Noncedo Madubedube, the general secretary of Equal Education (EE), was first exposed to South Africa’s unequal education system at church.
She is the daughter of ministers in the Presbyterian Church of Africa in Gqeberha, Eastern Cape, and there were Sundays when she attended services in school buildings because some of the church’s branches did not have a place of worship. It was at these schools that Madubedube, who attended a former model C school, would experience schools with poor infrastructure and appalling sanitation.
“We would go into schools in Zwide, New Brighton, Dasi and KwaMagxaki and all of these schools [were] in shocking conditions where clean toilets were like a luxury, school desks and furniture was shoddy; the boards were broken,” she says.
By the time she left high school she knew that not everyone had the same experience as her. “I came out of high school understanding my privilege, having gone to a school that … could afford to do certain things to support a conducive learning environment.”
In 2018, long after she left school, Madubedube became the general secretary of Equal Education, a social organisation that is at the forefront of fighting the inequalities in the basic education system. Perhaps one of the fights — in the many fights the EE has fought — that thrust the organisation into the spotlight was its 2012 case in the high court in Bhisho against Basic Education Minister Angie Motshekga.
The organisation took Motshekga to court that year to get her to prescribe minimum norms and standards for school infrastructure. Motshekga released the norms and standards in 2013.
That is also the year that Madubedube, who was a student at the University ofb Cape Town (UCT), first joined EE as a volunteer tutor and exposed to how the unequal education system plays out at university.
“The impact became so clear,” she says. “We were all sitting in the same lecturer venues but abanye abantu were failing computer literacy classes, for example. Our lecturers predominantly rattled off in quite advanced English jargon, which was hectic. Some of us were playing catch-up. So that’s how the impact of the things I saw in church and how those young folks fought hard to get a spot at UCT.”
Because of these experiences, Madubedube and her friends decided that they wanted to do something, even if it was small, for the township learners who were not exposed to quality education and would later have to pay catch-up at university.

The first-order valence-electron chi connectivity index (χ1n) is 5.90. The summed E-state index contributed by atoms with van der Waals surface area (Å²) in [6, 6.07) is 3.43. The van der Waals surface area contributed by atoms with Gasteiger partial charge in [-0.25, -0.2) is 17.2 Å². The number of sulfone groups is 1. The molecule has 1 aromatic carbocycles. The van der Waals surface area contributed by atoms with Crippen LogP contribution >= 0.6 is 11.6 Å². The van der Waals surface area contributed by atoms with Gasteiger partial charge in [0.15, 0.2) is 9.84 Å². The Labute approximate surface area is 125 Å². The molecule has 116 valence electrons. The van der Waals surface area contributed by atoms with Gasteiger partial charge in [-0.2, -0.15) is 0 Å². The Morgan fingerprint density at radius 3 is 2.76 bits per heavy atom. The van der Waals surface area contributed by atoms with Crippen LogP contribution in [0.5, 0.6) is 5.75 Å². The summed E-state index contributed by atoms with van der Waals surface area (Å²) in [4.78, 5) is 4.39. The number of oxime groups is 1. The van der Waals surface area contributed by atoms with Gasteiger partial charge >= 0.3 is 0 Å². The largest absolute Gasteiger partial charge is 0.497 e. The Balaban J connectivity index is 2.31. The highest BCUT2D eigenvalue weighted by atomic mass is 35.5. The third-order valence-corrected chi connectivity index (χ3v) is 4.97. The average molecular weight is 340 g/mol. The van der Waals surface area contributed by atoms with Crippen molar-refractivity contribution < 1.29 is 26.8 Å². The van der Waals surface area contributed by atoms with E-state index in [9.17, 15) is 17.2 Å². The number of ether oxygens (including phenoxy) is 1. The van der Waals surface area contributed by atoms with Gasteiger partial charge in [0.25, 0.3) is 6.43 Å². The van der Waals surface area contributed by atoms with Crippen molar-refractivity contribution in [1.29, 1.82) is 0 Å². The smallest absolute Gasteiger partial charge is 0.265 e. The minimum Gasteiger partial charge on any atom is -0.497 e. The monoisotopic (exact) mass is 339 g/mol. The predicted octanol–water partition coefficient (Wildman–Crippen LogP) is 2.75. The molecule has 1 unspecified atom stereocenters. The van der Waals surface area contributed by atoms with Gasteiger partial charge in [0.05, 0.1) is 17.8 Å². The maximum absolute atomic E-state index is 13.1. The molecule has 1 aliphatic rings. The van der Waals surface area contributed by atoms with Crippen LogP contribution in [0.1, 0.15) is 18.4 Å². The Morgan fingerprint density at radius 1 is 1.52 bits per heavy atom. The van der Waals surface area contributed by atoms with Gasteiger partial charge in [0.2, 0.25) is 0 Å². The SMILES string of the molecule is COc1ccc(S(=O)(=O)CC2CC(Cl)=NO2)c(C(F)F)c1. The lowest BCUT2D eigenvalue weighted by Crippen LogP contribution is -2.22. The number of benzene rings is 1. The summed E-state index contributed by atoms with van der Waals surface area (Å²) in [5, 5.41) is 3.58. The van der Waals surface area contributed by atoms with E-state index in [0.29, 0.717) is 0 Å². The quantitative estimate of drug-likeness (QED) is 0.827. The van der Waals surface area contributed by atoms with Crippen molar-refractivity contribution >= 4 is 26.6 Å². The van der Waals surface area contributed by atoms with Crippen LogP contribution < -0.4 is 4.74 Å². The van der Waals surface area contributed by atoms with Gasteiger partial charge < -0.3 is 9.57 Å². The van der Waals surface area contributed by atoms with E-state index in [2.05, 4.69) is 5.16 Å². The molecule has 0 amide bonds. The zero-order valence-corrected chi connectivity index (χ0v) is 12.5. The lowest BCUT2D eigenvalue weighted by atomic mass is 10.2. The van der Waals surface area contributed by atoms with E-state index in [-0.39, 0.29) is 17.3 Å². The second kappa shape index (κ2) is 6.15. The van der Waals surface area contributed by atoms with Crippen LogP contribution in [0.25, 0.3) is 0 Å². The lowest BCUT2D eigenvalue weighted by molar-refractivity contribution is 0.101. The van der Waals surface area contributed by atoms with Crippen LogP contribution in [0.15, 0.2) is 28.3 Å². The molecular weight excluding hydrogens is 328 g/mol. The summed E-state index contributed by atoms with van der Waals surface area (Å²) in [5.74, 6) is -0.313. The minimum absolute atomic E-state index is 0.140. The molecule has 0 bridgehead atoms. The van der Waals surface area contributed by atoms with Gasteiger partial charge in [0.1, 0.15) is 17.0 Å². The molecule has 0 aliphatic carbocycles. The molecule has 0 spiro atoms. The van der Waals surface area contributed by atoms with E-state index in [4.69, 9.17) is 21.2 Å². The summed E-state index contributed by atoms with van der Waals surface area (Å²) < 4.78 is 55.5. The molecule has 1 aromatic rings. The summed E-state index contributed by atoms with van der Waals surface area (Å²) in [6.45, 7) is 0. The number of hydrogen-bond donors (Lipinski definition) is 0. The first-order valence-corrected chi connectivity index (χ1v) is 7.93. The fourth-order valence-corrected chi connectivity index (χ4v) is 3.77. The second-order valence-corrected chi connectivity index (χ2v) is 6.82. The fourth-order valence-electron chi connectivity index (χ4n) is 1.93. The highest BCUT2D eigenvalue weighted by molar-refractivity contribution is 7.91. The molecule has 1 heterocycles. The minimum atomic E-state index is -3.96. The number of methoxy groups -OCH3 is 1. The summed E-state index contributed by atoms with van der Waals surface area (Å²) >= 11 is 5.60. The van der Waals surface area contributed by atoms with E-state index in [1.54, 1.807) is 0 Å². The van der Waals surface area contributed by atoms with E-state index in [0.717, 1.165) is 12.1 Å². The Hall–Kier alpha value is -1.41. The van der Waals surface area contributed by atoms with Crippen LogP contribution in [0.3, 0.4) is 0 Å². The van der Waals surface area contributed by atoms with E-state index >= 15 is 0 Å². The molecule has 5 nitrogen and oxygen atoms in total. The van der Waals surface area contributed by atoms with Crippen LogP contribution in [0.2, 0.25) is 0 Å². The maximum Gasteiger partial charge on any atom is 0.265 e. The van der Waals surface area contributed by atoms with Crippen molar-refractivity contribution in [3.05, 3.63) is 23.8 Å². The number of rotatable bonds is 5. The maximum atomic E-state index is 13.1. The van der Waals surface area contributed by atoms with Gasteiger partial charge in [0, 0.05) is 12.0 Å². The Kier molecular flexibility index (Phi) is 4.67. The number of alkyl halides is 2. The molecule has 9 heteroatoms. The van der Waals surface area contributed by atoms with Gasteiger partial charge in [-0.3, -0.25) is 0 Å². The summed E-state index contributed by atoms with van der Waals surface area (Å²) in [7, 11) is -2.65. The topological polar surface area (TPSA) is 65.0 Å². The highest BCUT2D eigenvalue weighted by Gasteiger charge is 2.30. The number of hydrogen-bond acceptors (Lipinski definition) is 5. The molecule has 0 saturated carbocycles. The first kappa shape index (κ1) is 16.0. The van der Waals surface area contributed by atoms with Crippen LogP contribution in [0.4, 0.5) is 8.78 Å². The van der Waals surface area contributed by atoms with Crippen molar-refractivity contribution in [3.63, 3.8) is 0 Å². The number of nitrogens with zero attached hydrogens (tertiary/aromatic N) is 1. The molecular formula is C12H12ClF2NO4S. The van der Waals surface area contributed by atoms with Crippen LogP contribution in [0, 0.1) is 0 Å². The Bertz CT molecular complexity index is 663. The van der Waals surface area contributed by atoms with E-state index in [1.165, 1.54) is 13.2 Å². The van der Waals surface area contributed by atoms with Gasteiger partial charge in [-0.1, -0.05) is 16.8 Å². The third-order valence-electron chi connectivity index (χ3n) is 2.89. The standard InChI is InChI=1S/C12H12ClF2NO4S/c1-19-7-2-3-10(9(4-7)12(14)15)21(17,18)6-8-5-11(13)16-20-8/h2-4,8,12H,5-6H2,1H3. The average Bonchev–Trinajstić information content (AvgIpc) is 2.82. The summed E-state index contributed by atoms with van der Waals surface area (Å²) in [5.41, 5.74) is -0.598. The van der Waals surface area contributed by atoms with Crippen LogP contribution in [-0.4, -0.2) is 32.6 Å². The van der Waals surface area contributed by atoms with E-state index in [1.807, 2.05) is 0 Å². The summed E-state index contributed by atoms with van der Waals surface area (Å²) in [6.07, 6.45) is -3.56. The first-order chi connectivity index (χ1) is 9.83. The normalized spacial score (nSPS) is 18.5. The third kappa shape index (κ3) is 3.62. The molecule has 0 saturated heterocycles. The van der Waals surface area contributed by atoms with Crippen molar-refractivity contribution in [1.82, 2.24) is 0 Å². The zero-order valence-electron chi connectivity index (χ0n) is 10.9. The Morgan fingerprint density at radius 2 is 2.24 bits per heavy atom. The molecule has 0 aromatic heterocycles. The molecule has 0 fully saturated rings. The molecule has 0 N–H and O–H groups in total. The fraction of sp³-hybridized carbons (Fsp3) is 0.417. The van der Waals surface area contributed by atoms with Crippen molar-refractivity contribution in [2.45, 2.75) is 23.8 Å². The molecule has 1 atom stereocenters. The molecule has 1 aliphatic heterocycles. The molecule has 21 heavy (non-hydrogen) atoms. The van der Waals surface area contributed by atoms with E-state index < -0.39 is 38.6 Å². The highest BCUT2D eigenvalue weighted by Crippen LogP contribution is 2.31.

They joined groups at university that tutored learners and coached sports at schools in Khayelitsha and Nyanga. This arrangement still unsettled her.
“We would leave UCT under the mountain and you would go into a school in Khayelitsha or Nyanga to tutor learners for an hour and a half and you get on the bus and drive back to the mountain. So I often felt like … look, we are giving back time, sure, but we are not doing anything structurally to shift things for these learners because they go back to the same classrooms, they go back to the homes in the township.”
When she joined EE in 2012 Madubedube was not just a tutor, but also a facilitator and provided sociopolitical education for learners who were members of the organisation. Learners were taught about white papers, the process of public hearings to inform policy changes and what school infrastructure meant, among other things.
“It was just, like, wild … Often I would leave those spaces deeply elated and often just crying and not sad crying, but because young people are typically uninterested sometimes … they work on their own steam so you never know whether you are going to get them to do anything,” she says.
“But these young folks, because of the agency in the room or in the air, you did not have to ask them twice to do anything. They were self-governing, self-determining, super-careful with each other, they loved each other and we were always in song. It was the most beautiful thing I have ever seen.”
In 2016, Madubedube was formally employed at the EE as a trainer and political education developer. She also held the position of the deputy head of organising and later became the head in the Western Cape.
She says it was organising in the province that prepared her for the position she currently occupies. It was during that time that she navigated the parliamentary portfolio committee of basic education, district officials, provincial departments of education officials as well as political leaders. She also spent a lot of time building bases inside the EE’s branches.
“There is no better place than EE to learn the ideal of being able to build a movement and consolidate the gains of a post-democratic activism and use that to never shut up,” she says. “If anything, it mobilises us around the idea that we can, in fact, be the people that inform the future because we are young now and what happens has a direct impact on our livelihoods.”
But Madubedube says she had to learn the hard way that the change the organisation seeks in the sector is a progression.
She says it is the generosity of older activists, such as people who organised in the United Democratic Front and who shared their experiences, that some of the things the EE fought for were achieved over the years.
“There is despondency because it is difficult to operate inside the institutions but there is also that deep hope that asihambi sodwa, that there are others before who have sown the seed,” she says.
Madubedube has a few months to go before she finishes her three-year term as the head of the EE. She says she has lost so much hair during this period but still has energy to contribute to the organisation in any role.
“My reflection of the past three years is that there is still potential, we are going to fuck shit up … We have learned that the things that we want to see change are going to be sustained with movement building and sustained building of relationships,” says Madubedube.